Pinellas Park, Largo and Oldsmar have made compelling cases for their inherent value as places to live and work. Given their proximity to the hubs of Tampa and St. Pete, they are integral pieces in the larger success story of Pinellas and Hillsborough counties. As they continue to grow, city governments will have to focus on keeping the growth in check and not getting too overzealous. Surely they will have their hands full. The days of flying under the radar seem to be long gone, and Invest: Tampa Bay is excited to see what’s in store for these small-town incubators in 2019!

For more information on our interviewees, please visit their websites:

City of Pinellas Park, https://www.pinellas-park.com/

City of Largo. https://www.largo.com/

City of Oldsmar, https://www.myoldsmar.com/

From Bedroom Community to Boomtown

By staff writer

January 2019 – 2 min. read

Located in the northern stretch of Tampa Bay, Pasco County has historically been resigned to the rank of bedroom community for nearby Hillsborough and Pinellas counties. Nearly 50 percent of Pasco’s population commutes south every day to the region’s largest cities, Tampa and St. Petersburg. However, Pasco has had a successful run as of late, and developments have been underway to turn the county into a prominent economic engine and job creator in its own right.

As the Tampa Bay Times recently reported, “Over the past four years, the county and the economic development council have used a portion of the Penny for Pasco sales tax proceeds to prime the pump for business relocations. Among other things, they have loaned money for speculative office buildings and sought site-ready property for potential industrial use.”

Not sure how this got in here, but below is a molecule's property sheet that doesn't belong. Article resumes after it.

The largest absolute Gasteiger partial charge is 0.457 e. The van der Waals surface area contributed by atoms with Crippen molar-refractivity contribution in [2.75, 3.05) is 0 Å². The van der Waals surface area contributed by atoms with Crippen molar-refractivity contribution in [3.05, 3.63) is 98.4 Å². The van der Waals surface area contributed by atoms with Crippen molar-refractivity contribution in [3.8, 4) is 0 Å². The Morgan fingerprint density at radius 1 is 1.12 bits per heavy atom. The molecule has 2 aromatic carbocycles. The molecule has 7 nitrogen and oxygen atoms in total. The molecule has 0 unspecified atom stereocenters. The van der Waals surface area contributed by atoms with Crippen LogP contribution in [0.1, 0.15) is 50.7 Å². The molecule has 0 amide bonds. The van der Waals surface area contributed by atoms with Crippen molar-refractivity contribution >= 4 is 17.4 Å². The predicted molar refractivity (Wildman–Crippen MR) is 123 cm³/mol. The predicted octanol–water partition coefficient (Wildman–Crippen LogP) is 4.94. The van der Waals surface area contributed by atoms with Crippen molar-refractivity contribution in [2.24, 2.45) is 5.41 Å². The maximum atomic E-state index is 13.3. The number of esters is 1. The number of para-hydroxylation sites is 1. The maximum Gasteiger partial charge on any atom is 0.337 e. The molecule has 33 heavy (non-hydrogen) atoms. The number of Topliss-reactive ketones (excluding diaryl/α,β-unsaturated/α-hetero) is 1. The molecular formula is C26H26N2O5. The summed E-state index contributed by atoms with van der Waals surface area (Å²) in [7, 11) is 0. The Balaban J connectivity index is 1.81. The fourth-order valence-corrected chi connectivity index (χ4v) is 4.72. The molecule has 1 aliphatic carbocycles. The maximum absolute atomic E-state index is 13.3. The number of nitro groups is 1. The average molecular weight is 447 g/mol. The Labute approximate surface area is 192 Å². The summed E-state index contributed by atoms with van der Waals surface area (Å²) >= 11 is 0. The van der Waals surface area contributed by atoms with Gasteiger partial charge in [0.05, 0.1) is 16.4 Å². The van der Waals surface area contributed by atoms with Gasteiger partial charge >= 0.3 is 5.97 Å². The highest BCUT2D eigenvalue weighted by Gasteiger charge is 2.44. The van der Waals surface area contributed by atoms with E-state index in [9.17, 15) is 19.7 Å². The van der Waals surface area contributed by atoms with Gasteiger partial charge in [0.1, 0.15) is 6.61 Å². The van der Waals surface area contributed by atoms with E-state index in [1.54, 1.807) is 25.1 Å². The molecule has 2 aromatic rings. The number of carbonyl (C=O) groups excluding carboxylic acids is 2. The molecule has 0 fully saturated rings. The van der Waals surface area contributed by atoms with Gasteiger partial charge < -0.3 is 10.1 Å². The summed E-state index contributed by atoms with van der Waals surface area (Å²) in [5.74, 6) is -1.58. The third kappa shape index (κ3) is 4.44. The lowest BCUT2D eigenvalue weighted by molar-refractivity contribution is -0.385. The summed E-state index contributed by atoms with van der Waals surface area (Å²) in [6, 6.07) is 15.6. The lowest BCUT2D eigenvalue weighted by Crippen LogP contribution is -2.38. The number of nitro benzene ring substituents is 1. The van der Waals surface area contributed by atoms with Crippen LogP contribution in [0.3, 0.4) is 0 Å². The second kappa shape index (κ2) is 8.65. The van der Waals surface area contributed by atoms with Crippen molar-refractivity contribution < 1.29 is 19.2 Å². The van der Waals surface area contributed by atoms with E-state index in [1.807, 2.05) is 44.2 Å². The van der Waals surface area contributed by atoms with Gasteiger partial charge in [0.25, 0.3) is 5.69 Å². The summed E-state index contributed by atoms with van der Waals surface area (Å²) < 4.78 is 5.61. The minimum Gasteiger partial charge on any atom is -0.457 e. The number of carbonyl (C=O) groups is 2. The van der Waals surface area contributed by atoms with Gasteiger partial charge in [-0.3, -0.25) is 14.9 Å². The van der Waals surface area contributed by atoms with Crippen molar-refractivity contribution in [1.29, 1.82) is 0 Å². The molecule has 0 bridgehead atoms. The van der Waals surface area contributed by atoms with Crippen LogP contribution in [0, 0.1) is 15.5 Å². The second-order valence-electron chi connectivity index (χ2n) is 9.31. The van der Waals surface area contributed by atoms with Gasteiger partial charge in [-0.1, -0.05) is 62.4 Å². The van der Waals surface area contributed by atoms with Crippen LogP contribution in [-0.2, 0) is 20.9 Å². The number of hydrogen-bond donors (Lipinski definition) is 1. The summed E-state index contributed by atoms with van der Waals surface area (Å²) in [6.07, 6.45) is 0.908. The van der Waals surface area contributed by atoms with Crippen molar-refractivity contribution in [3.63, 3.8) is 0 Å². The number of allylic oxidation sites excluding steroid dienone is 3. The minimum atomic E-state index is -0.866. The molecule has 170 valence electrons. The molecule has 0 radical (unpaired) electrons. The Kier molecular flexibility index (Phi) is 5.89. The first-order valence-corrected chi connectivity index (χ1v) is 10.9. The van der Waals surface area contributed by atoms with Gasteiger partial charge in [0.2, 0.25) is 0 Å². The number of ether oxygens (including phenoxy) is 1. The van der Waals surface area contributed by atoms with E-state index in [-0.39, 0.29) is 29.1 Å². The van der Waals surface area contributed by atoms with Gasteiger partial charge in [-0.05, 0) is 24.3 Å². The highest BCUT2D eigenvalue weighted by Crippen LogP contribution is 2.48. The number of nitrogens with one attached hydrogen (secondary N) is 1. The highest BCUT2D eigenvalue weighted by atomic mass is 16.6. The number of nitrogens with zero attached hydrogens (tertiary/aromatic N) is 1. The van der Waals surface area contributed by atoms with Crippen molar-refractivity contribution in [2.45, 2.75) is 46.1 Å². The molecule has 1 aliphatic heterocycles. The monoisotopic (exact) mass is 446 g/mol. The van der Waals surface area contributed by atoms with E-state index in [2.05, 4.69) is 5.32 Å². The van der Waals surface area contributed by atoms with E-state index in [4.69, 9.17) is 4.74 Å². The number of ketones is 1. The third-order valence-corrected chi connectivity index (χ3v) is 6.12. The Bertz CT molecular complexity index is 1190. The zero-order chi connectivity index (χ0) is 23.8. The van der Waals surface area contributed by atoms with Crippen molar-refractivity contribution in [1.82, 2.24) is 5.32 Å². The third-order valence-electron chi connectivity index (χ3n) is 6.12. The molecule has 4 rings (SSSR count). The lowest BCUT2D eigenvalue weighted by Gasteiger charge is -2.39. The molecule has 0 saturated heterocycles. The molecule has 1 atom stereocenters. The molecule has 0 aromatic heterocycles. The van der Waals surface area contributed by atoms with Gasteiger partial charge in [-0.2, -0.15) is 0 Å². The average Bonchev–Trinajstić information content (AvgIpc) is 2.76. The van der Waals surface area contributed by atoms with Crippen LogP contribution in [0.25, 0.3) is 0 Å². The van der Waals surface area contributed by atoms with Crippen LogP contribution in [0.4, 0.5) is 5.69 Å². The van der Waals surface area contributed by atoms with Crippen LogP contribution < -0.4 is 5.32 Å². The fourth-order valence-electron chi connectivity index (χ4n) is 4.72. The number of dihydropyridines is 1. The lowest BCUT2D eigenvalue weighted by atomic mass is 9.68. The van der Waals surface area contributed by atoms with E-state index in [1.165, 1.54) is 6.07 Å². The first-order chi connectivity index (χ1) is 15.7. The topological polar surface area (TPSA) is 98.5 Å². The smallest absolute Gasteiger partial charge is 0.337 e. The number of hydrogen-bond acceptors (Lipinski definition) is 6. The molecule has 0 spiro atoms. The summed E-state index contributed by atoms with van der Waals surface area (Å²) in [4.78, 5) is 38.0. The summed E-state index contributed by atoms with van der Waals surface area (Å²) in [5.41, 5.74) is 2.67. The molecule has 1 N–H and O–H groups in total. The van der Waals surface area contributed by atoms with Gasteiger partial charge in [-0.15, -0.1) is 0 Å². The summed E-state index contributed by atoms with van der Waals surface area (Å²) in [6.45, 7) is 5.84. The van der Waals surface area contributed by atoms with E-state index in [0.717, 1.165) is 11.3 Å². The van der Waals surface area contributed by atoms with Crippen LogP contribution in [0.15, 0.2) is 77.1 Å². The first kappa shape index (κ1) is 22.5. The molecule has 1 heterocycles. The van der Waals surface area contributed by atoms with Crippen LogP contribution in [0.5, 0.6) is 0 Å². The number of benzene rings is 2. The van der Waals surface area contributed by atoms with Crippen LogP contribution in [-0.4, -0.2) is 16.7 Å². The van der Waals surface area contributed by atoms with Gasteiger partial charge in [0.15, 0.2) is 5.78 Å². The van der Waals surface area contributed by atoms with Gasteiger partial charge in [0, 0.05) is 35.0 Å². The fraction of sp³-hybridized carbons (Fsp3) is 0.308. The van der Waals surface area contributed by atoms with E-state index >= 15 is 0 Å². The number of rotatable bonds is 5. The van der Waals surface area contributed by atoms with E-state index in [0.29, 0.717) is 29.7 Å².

Bill Cronin, CEO of the Pasco County Economic Development Corporation (EDC), has taken the lead in promoting the expansion of local business and economic development in the county. He brings with him an arsenal of insider knowledge about economic development, having worked in four other emerging markets prior to his current appointment. Invest: Tampa Bay recently spoke with Cronin about the role the EDC agenda has played in this renaissance.

Pasco County had a long-standing reputation as a difficult place to do business, Cronin says. When he first arrived in the Tampa Bay area, most businesses in the region were averse to cutting deals with the county, but the new local leadership has been integral in the shifting economic tides.

“We have the most pro-business county commission that we’ve ever had,” Cronin says. The EDC now gets near unanimous support from all five county commissioners on policy changes designed to promote new and existing businesses, as well as competitive advantages for the area. “In order to be more competitive, we have been focusing on product development and workforce development.”

Cronin notes that Pasco County is one of the few counties in Florida that has both available land and an available workforce. Most other regions have one or the other. “In order to better position ourselves,” he told Invest:, “we hired a consultant to help evaluate and certify land for industrial development. Over the last year, we identified over 1,265 acres of ‘ready sites’ to recruit industry.”